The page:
A 2018 World Bank Report titled ‘Closing the potential-performance divide in Ugandan agriculture’ revealed that the sector contributes 25 per cent of national GDP and employs 70 per cent of the Ugandan population.
The sector also supports economic growth and economic inclusion, particularly for women and youth. Noteworthy, however, is that small-scale farmers are the majority constituting about 85 per cent of the farming community, with 12 per cent being medium scale farmers while 3 per cent are large scale farmers.
In addition, agricultural output primarily comes from smallholder subsistence farmers, who own an average farmland area of 2.5 hectares and are not commercial or mechanised. This means they continue to attract little attention from commercial banks.
In fact, Ugandan commercial banks have acknowledged that from past experiences, they have been careful about extending credit to agriculture because of the numerous risks, including lack of usable collateral, high transaction costs due to remoteness of clients, low output, poor infrastructure and inconsistency in production.
Some of the other major challenges facing the sector include lack of linkage between research and farmers, low use of fertilizers, low coverage of irrigation, land fragmentation, low level of value addition, lack of agricultural machinery as well as vectors and diseases and adverse weather conditions.
As a result, farmers face challenges in accessing credit from banks as the conditions for farming are dynamic and, therefore, considered high risk. This has necessitated the debate on how financing of agriculture can be made attractive to financial service providers.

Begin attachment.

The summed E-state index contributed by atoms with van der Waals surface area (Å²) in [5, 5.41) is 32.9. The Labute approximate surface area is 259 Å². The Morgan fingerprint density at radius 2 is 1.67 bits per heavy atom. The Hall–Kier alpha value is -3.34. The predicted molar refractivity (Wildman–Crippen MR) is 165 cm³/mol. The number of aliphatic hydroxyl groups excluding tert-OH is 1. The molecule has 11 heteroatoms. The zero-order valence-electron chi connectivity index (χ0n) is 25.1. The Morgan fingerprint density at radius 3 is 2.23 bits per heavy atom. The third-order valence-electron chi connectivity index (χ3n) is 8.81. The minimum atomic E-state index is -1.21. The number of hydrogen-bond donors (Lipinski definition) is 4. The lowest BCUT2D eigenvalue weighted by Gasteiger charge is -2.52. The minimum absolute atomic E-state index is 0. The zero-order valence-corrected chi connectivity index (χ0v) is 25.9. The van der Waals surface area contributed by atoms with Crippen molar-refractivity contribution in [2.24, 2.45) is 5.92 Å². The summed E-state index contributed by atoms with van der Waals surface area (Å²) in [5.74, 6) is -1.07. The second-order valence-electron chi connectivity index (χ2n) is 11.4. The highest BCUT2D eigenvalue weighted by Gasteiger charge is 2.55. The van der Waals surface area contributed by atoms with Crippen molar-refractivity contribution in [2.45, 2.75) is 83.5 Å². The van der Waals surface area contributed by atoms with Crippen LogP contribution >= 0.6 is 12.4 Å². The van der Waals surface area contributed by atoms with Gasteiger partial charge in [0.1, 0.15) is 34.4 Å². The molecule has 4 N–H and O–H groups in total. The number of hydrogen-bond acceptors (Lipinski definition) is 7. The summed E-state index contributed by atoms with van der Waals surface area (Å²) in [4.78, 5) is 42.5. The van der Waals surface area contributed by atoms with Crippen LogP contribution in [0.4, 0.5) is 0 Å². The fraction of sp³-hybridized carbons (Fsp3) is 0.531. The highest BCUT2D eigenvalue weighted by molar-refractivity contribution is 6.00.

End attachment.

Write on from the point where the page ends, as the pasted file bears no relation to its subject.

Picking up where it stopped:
There has been effort by the government, which set up the Agricultural Credit Facility (ACF) at Bank of Uganda (BoU) in partnership with commercial banks, Uganda Development Bank (UDB) and MDIs. The basic goal is to support mechanisation of agriculture and boost agro-processing through facilitating acquisition of the requisite machinery and equipment. The facility targets medium to large-scale commercial farmers.
As of March 31, the scheme had registered total disbursements amounting to Shs332.04 billion extended to 551 eligible projects across the country. The government had contributed Shs167.79 billion while the remainder is contributed by banks.
There is a plan to introduce a block allocation of up to Shs1.5 billion to the participating financial institutions, to particularly address the needs of the small and micro-borrowers. This is expected to allow for the extension of collateral-free loan facilities of up to Shs20 million to commercially viable small and micro-enterprises.
The private sector needs to further de-risk the agricultural sector so as to encourage private lenders to consider increasing their lending to small scale farmers.
The Uganda Bankers Association (UBA) believes that there is need for a deliberate conversation by all stakeholders about more financing of this sector leveraging on several perspectives for mitigating risk, including market incentives, technology, insurance, research, specific policy frameworks and a wider support and collaborative framework to ensure sustainable growth and investment in the agriculture sector of Uganda.
This year, the UBA Annual Bankers Conference under the theme: ‘De-Risking Financing and Investment in Agriculture to promote decent youth employment and inclusive growth,’ will be held on July 16 and the aim is to have deliberate conversations on how financial institutions can better support the agriculture sector.
The conference is expected to focus on limiting factors constraining the financing of this sector and innovative ways of addressing these constraints in order to unlock the flow of credit plus commercial agriculture and agro-processing.
Ms Amito is the head communications & Corporate Affairs, Uganda Bankers